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Quantum Simulator for Complex Electronic Materials

05.12.2008
Researchers from MPQ, Mainz, Cologne and Jülich simulate complex electronic insulator with ultracold atoms in artificial crystals of light

The design of new materials with specific properties is a difficult and important challenge in physics and chemistry. Nobel Prize winner Richard P. Feynman in 1982 therefore suggested to build a "quantum simulator" in order to understand and predict the properties of complex materials by simulating them using an artificial, but highly controllable different quantum system. In the latest issue of the journal Science a team of scientists led by Prof. Immanuel Bloch, director at MPQ and chair of physics at the Johannes Gutenberg Universität of Mainz show how to simulate the properties of electrons in a real crystal by using ultracold atoms trapped in an artificial crystal formed by interfering laser beams - a so called optical lattice. The researchers from the University of Mainz, the University of Cologne and the Forschungszentrum Jülich succeeded in demonstrating one of the most dramatic effects of the electron-electron repulsion: When the interactions between the electrons get too strong, a metal can suddenly become insulating. The resulting so-called Mott-insulator is probably the most important example of a strongly correlated state in condensed matter physics, and it is a natural starting point for the investigation of quantum magnetism. In addition, high temperature superconductivity is found to arise in close proximity to it.


An artists impression of the fermionic Mott insulating state: Due to the dominating repulsive interaction every lattice site is occupied by exactly one atom. The different colors indicate different spin states. Universität Mainz

"Atoms in an optical lattice are a nearly perfect quantum simulator for electrons in a solid, as they offer a very flexible model-system in a clean and well-controlled environment" explains Ulrich Schneider from the University of Mainz. Investigating complex materials and high temperature superconductors is difficult because of the presence of disorder and many competing interactions in the real crystalline materials. "This makes it difficult to identify the role of specific interactions and, in particular, to decide whether repulsive interactions between fermions alone can explain high temperature superconductivity" says Prof. Bloch.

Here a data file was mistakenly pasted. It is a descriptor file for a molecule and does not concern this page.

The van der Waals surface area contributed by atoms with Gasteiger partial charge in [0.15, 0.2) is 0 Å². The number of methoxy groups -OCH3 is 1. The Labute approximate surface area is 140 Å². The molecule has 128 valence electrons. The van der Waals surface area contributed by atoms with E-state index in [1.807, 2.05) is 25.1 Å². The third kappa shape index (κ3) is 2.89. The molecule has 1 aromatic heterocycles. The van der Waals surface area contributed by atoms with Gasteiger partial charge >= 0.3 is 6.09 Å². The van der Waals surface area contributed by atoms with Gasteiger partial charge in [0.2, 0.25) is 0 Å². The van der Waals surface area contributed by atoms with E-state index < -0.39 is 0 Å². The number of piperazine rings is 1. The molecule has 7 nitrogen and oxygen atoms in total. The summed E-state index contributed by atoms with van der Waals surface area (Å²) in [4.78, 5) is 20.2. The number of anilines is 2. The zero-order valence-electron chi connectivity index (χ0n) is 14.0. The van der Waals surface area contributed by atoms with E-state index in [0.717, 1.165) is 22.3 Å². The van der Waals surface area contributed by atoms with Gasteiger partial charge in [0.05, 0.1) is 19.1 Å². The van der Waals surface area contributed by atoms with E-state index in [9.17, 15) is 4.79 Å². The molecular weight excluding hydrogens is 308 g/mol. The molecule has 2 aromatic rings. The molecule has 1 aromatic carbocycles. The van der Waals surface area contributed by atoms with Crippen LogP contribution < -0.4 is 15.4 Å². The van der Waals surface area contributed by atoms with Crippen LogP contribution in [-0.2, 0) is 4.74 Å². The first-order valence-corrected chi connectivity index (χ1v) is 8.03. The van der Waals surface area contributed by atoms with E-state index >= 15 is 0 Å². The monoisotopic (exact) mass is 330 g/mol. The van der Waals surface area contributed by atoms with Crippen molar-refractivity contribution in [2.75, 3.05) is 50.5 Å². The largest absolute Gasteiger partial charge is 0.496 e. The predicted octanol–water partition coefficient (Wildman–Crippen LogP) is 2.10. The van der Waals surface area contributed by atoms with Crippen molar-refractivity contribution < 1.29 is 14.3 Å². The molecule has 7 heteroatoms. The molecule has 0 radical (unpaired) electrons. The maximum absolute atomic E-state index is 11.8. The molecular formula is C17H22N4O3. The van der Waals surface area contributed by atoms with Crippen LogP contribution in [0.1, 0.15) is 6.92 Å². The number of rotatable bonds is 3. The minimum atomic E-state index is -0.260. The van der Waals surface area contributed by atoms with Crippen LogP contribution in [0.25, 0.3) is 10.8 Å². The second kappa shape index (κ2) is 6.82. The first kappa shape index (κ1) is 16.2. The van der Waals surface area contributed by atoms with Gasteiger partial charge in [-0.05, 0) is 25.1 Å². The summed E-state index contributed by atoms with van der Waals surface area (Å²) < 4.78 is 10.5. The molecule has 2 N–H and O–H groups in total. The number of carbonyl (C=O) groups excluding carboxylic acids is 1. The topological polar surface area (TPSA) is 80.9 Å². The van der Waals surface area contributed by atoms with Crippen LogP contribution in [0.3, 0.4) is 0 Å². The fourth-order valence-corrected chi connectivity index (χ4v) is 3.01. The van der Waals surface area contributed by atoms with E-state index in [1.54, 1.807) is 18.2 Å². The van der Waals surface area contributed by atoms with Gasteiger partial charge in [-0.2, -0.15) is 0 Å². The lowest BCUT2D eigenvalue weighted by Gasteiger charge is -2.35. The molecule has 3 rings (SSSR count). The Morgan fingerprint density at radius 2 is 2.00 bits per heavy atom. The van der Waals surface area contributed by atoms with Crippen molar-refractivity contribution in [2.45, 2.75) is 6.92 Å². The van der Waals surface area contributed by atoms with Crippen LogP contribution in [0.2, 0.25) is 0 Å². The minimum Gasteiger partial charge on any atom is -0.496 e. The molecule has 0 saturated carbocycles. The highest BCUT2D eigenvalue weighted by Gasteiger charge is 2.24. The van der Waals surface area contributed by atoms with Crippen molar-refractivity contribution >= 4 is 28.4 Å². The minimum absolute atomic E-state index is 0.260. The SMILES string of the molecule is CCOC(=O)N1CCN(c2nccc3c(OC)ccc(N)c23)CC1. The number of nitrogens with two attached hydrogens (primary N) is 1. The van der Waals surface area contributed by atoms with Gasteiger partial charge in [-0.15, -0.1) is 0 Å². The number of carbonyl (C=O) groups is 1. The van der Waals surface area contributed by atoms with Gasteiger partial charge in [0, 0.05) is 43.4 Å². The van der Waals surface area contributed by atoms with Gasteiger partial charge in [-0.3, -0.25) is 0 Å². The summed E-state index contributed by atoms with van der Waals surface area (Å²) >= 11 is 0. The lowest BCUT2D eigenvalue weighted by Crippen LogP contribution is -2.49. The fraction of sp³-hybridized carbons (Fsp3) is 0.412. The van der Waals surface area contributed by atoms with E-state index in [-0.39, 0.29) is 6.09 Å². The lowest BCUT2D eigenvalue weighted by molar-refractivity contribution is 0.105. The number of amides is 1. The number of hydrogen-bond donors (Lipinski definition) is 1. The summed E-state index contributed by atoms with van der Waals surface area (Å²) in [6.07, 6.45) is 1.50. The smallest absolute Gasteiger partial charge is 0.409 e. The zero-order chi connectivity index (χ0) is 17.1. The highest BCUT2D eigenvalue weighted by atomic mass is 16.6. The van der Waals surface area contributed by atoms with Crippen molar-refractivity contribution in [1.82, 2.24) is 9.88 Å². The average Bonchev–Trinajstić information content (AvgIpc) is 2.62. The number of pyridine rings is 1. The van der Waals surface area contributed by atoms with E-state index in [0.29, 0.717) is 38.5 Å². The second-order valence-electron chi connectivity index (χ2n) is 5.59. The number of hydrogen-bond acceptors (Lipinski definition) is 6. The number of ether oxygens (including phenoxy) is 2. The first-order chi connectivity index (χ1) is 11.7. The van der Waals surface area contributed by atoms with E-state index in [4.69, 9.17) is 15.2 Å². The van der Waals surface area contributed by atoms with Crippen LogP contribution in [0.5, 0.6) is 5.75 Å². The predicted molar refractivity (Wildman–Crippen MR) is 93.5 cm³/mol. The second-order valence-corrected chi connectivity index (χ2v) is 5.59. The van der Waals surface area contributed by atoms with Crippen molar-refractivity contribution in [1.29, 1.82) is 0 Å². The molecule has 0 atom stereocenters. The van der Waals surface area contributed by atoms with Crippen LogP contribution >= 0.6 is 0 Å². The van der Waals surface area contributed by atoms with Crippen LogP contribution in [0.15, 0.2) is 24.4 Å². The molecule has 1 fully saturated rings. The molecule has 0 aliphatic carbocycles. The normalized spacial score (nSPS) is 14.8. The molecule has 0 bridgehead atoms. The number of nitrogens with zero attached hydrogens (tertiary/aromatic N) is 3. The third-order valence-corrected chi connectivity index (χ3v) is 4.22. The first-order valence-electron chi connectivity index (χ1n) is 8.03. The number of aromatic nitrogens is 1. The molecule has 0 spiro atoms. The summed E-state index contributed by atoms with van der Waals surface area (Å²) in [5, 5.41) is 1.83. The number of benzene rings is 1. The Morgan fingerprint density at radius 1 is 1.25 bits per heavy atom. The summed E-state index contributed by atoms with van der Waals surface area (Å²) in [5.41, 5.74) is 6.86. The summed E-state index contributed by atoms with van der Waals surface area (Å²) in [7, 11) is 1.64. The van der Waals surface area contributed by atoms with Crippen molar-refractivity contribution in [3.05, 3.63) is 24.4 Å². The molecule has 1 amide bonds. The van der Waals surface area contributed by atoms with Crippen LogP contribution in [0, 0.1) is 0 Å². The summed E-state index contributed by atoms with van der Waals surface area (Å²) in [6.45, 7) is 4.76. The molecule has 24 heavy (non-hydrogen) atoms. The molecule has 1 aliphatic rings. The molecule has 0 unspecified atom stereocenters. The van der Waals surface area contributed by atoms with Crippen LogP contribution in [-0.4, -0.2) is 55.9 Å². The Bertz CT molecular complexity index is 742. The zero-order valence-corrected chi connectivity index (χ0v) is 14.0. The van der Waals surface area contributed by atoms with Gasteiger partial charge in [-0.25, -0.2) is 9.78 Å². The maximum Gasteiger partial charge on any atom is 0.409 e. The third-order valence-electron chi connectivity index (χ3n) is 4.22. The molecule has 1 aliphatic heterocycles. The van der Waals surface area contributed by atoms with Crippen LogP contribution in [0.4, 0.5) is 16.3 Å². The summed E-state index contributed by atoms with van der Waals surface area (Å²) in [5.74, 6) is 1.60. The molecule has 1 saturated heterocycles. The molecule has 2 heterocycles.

In the experiment, a gas of potassium atoms is first cooled down to almost zero temperature. Subsequently, an optical lattice is created by overlapping several laser beams. To the atoms, the resulting standing-wave laser field appears as a regular crystal of tens of thousands of individual micro-traps, similar to an array of optical tweezers. The ultracold atoms, which assume the role of electrons in real solids, will line up at the nodes of this standing-wave field.

By investigating the behaviour of the atoms under compression and increasing interaction strength, and thereby measuring their compressibility, the experimentalists have been able to controllably switch the system between metallic and insulating states of matter and find evidence for a Mott-insulating phase within the quantum gas of fermionic atoms. In such a Mott insulating phase, the repulsive interactions between the atoms force them to order one-by-one into the regular lattice structure.

The observation of the fermionic Mott-insulator in the context of optical lattices opens up a new possibility to simulate and study strongly correlated states and related phenomena. This is affirmed by the excellent agreement achieved in comparing the experiment with theoretical calculations of modern condensed matter theory performed in Cologne and Jülich, which included extensive simulations on the Jülich based supercomputer system JUGENE. [I.B.]

Original publication:

U. Schneider, L. Hackermüller, S. Will, Th. Best, and I. Bloch,
T.A. Costi, R.W. Helmes, D. Rasch, and A. Rosch
"Metallic and Insulating Phases of Repulsively Interacting Fermions in a 3D Optical Lattice"

Science, 5th December 2008

More information and picture gallery:
www.quantum.physik.uni-mainz.de/bec
Contact:
Prof. Dr. Immanuel Bloch
Max-Planck-Institut für Quantenoptik
Hans-Kopfermann-Str. 1
D-85748 Garching, Deutschland
Phone: (+ 49 89) 32905 - 238
Fax: (+ 49 89) 32905 - 760
E-mail: immanuel.bloch[a]
Johannes Gutenberg-Universität Mainz
Staudingerweg 7
D 55128 Mainz
Phone: (+49 6131) 39-26234 / 22279
Fax: (+49 6131) 39-25179
E-mail: Bloch[a]Uni-Mainz.DE

Dr. Olivia Meyer-Streng | idw
Further information:
http://www.quantum.physik.uni-mainz.de
http://www.mpq.mpg.de
http://www.uni-mainz.de

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